The interesting thing about renovations, at least in the wealthy Boulder County area where I live, is that people are always doing them. Middle-income people buy 60-year-old fixer-upper homes and build them into more comfortable and energy-efficient places to live. Upper-income people often buy higher-end homes and make major changes even when the houses are quite fancy to begin with. Meanwhile, commercial buildings are always being built, torn down, and remodeled by larger companies.
The result of all of this activity is a huge surplus of building materials. Extra tiles left over from someone who bought too much for his bathroom. Entire kitchen cabinet sets and high-quality windows and doors from the homes of rich people who grew tired of the current layout of their house and had it rebuilt. Even unused beams and industrial-grade components from office construction projects. And of course various fixtures and parts of every type.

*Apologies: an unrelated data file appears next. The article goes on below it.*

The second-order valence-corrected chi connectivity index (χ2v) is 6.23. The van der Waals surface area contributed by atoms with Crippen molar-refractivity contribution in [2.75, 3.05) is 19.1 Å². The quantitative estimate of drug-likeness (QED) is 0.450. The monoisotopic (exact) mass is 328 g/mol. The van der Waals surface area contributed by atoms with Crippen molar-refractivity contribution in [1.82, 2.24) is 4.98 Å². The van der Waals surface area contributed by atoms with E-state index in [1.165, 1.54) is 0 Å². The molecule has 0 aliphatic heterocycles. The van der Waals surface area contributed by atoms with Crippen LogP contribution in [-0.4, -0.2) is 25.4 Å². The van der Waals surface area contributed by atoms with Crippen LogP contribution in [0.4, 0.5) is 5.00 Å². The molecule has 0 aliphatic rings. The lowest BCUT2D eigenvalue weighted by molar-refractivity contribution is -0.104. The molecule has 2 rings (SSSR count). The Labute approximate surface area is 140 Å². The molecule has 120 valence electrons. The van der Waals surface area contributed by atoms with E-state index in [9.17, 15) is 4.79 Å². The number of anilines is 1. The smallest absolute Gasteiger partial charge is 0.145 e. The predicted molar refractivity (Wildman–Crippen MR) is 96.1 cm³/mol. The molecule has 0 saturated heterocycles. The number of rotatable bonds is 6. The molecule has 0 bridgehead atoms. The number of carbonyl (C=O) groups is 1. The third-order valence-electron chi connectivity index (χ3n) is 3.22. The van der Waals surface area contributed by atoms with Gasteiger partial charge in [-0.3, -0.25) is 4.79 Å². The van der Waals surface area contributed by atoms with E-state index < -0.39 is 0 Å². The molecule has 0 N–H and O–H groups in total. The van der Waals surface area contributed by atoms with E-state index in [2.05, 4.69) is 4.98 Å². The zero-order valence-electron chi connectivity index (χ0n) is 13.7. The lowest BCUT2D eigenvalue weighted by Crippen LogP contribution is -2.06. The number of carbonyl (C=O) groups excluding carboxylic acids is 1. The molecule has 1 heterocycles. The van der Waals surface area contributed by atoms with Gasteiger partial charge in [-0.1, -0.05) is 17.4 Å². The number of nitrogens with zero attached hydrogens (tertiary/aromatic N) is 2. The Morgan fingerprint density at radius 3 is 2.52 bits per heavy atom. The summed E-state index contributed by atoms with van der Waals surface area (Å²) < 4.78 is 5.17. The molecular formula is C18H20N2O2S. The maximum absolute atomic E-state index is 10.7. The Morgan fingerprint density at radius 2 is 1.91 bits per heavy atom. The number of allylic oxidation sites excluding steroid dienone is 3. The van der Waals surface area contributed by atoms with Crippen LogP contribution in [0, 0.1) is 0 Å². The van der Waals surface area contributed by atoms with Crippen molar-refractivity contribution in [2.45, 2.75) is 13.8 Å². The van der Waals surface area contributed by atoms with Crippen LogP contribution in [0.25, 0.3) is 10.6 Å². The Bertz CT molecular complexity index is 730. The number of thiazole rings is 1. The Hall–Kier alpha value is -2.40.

These things end up either on Craigslist in the “materials” section, or in the recycled building materials store. There is one of these stores in Longmont where I live, and one in the neighboring town of Boulder, and my house-renovating partner and I decided to hit up both of them to see what we could salvage for our project. And it was quite a score, since in just one trip we acquired these items:
A beautiful heavy-duty solid wood front door (with 12 panes of glass in a grid formation) for $20 (roughly comparable to a $400 door at Home Depot)
A set of four double-pane 2ft x 3ft window sashes in new condition for $4 each (to be used in the garage) (value about $300)
About 80 square feet of tile for 50 cents per square foot (total $40, worth about $200 new)
An apparently unused and very nice toilet for $30 (new value about $140)
The total spending on this trip to the store was $106, for materials we actually needed, that would have otherwise cost $1040. A savings of over 900 bucks, just for embracing the idea of used rather than new materials, and knowing where to shop!*